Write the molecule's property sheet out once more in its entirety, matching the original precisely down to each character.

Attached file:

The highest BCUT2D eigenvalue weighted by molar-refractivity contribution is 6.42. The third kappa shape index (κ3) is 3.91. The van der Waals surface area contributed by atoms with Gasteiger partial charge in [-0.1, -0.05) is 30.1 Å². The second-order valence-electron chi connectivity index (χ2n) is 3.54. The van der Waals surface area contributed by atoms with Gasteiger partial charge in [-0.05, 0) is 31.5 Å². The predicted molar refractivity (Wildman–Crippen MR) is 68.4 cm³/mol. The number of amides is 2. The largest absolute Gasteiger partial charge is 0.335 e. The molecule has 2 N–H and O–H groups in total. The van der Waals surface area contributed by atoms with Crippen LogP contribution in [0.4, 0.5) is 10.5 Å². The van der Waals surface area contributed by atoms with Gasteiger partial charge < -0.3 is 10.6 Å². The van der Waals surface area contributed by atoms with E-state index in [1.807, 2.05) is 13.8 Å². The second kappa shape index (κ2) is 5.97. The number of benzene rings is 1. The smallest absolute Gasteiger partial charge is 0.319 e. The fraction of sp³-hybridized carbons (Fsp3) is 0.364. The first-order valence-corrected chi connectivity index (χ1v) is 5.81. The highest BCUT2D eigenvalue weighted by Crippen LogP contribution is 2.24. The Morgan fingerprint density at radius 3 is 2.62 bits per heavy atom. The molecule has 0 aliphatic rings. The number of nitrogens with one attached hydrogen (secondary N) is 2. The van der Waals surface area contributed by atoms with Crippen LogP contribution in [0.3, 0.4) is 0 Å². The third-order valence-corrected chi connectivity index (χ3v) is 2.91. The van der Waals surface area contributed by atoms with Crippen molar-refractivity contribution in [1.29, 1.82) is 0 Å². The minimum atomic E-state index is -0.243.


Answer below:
The highest BCUT2D eigenvalue weighted by molar-refractivity contribution is 6.42. The third kappa shape index (κ3) is 3.91. The van der Waals surface area contributed by atoms with Gasteiger partial charge in [-0.1, -0.05) is 30.1 Å². The second-order valence-electron chi connectivity index (χ2n) is 3.54. The van der Waals surface area contributed by atoms with Gasteiger partial charge in [-0.05, 0) is 31.5 Å². The predicted molar refractivity (Wildman–Crippen MR) is 68.4 cm³/mol. The number of amides is 2. The largest absolute Gasteiger partial charge is 0.335 e. The molecule has 2 N–H and O–H groups in total. The van der Waals surface area contributed by atoms with Crippen LogP contribution in [0.4, 0.5) is 10.5 Å². The van der Waals surface area contributed by atoms with Gasteiger partial charge < -0.3 is 10.6 Å². The van der Waals surface area contributed by atoms with E-state index in [1.807, 2.05) is 13.8 Å². The second kappa shape index (κ2) is 5.97. The number of benzene rings is 1. The smallest absolute Gasteiger partial charge is 0.319 e. The fraction of sp³-hybridized carbons (Fsp3) is 0.364. The first-order valence-corrected chi connectivity index (χ1v) is 5.81. The highest BCUT2D eigenvalue weighted by Crippen LogP contribution is 2.24. The Morgan fingerprint density at radius 3 is 2.62 bits per heavy atom. The molecule has 0 aliphatic rings. The number of nitrogens with one attached hydrogen (secondary N) is 2. The van der Waals surface area contributed by atoms with Crippen LogP contribution in [0.3, 0.4) is 0 Å². The third-order valence-corrected chi connectivity index (χ3v) is 2.91. The van der Waals surface area contributed by atoms with Crippen molar-refractivity contribution in [1.29, 1.82) is 0 Å². The minimum atomic E-state index is -0.243.